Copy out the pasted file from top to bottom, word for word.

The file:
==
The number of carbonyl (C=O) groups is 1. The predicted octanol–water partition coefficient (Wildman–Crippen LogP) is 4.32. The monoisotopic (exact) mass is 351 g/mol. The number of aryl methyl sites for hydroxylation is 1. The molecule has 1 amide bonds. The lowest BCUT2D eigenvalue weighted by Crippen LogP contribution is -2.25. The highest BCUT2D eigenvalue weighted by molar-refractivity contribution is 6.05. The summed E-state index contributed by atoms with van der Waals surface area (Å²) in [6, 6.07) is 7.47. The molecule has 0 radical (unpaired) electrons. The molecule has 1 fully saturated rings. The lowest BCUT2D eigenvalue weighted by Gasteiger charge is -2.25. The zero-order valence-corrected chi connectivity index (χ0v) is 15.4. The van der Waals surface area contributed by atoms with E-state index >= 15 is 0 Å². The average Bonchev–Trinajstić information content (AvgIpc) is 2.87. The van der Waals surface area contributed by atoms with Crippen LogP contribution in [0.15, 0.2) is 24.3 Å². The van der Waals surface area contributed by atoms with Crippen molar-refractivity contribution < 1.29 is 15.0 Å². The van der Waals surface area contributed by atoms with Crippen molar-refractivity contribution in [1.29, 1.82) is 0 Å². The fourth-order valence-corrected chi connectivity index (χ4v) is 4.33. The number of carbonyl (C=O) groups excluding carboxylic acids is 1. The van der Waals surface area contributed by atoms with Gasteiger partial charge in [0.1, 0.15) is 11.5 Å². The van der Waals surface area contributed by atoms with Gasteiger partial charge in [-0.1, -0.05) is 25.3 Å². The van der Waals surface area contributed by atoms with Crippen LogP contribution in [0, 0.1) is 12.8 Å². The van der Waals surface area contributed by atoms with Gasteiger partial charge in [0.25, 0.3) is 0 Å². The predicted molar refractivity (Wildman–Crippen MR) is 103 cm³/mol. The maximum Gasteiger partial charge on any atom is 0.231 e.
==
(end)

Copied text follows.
The number of carbonyl (C=O) groups is 1. The predicted octanol–water partition coefficient (Wildman–Crippen LogP) is 4.32. The monoisotopic (exact) mass is 351 g/mol. The number of aryl methyl sites for hydroxylation is 1. The molecule has 1 amide bonds. The lowest BCUT2D eigenvalue weighted by Crippen LogP contribution is -2.25. The highest BCUT2D eigenvalue weighted by molar-refractivity contribution is 6.05. The summed E-state index contributed by atoms with van der Waals surface area (Å²) in [6, 6.07) is 7.47. The molecule has 0 radical (unpaired) electrons. The molecule has 1 fully saturated rings. The lowest BCUT2D eigenvalue weighted by Gasteiger charge is -2.25. The zero-order valence-corrected chi connectivity index (χ0v) is 15.4. The van der Waals surface area contributed by atoms with E-state index >= 15 is 0 Å². The average Bonchev–Trinajstić information content (AvgIpc) is 2.87. The van der Waals surface area contributed by atoms with Crippen LogP contribution in [0.15, 0.2) is 24.3 Å². The van der Waals surface area contributed by atoms with Crippen molar-refractivity contribution < 1.29 is 15.0 Å². The van der Waals surface area contributed by atoms with Crippen molar-refractivity contribution in [1.29, 1.82) is 0 Å². The fourth-order valence-corrected chi connectivity index (χ4v) is 4.33. The number of carbonyl (C=O) groups excluding carboxylic acids is 1. The van der Waals surface area contributed by atoms with Gasteiger partial charge in [0.1, 0.15) is 11.5 Å². The van der Waals surface area contributed by atoms with Gasteiger partial charge in [-0.1, -0.05) is 25.3 Å². The van der Waals surface area contributed by atoms with Crippen LogP contribution in [0, 0.1) is 12.8 Å². The van der Waals surface area contributed by atoms with Gasteiger partial charge in [0.25, 0.3) is 0 Å². The predicted molar refractivity (Wildman–Crippen MR) is 103 cm³/mol. The maximum Gasteiger partial charge on any atom is 0.231 e.